“It’s been nearly two months since the bombing and work to clear the damage is still in progress. The official casualty count has not be released, but rumors estimate the total to be over two hundred thousand.” Jeanne’s eyes glazed as she remembered the letter she had received shortly before they shipped out of Port Erikson. It was from her mother. The contents informed her that her father, a government official, had died in the bombing.  
     She called up the memory of the last time they had all been together. She and her brother, Jack had been relaxing in the family pool, while her mother in her seemingly impossible youth sunbathed on the beach chair on the deck. Her father stood at the grill supported by a mechanical pair of legs, made visible by his shorts. The smell of freshly cooked burgers filled her nose as she asked her father how much longer it would be until they could eat. Before he could answer, Jack had performed a beautiful cannonball right next to her, spraying water over her and the pool deck. She remember taking a swing at him. She grinned, but that faded as she remembered how much she missed them.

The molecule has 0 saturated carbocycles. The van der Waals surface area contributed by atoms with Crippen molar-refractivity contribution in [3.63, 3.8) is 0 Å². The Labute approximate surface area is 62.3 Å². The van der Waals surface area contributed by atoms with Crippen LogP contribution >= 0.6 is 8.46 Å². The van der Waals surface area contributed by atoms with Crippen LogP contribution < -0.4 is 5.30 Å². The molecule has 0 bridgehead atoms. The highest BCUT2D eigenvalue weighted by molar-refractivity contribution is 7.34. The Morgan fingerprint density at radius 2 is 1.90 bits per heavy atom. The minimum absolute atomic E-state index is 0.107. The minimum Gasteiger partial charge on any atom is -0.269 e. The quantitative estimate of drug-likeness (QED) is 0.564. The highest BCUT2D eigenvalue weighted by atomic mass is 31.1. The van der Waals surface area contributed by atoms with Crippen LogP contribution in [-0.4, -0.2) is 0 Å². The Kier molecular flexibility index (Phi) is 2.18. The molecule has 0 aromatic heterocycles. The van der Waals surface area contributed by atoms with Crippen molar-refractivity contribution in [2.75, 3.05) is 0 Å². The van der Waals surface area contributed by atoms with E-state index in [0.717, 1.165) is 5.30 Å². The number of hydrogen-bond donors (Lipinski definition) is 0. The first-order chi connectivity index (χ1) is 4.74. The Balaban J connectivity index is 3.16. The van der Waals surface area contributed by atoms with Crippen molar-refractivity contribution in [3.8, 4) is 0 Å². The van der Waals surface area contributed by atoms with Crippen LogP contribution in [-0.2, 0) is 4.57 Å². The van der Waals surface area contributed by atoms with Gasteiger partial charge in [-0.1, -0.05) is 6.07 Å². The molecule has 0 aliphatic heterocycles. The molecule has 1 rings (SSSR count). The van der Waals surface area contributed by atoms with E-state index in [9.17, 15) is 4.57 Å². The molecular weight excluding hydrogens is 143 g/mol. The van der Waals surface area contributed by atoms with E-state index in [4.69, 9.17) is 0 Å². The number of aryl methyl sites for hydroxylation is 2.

Then she was back on the mess deck, staring at canned corn, mashed potatoes and rubbery steak. She absent-mindedly pushed the kernels around with her spork.
     “Lankford? Lankford!?” Someone was calling her name.
     “Huh?” she looked around. Marlowe’s hand was on her shoulder.
     “Are you good?” asked Ruby.
     “Y-y-yeah,” she stammered, pushing a loose lock behind her ear, “I’m good.” Marlowe looked from her face to the Info-screen. She reached up and changed the frequency.
     “I can’t know how you feel Jeanne,” whispered Marlowe, “But I’m here for you, we all are.”

     “Thanks,” mumbled Jeanne.

Sunday, January 31, 2016

Military Science Fiction- JSgt. Jeanne Lankford- Part 1

A while ago I wrote a piece called "Are You Sure?". This follows Jeanne Lankford, the wife in the couple depicted in that piece.
     As she awoke, she was blinded by the fluorescent light overhead. She quickly blinked the tears from her lavender eyes as she tried to focus. Her stomach twisted. She leaned over the edge of the cryo-tube and gagged as oxy-fluid spilled from her lungs onto the floor.
Fuck, I hate cryo-travel, she thought as she swung her legs over the edge of the tube and straightened. She sucked her teeth as her bare feet hit the frigid metal. The film coating her skin began to peel as she stretched. She shivered and hurried from the cryo-bay and into the adjacent showers.  As the door hissed open, she was hit by a wave of steam; a pleasant change from the bitterly cold cryo-stasis chamber.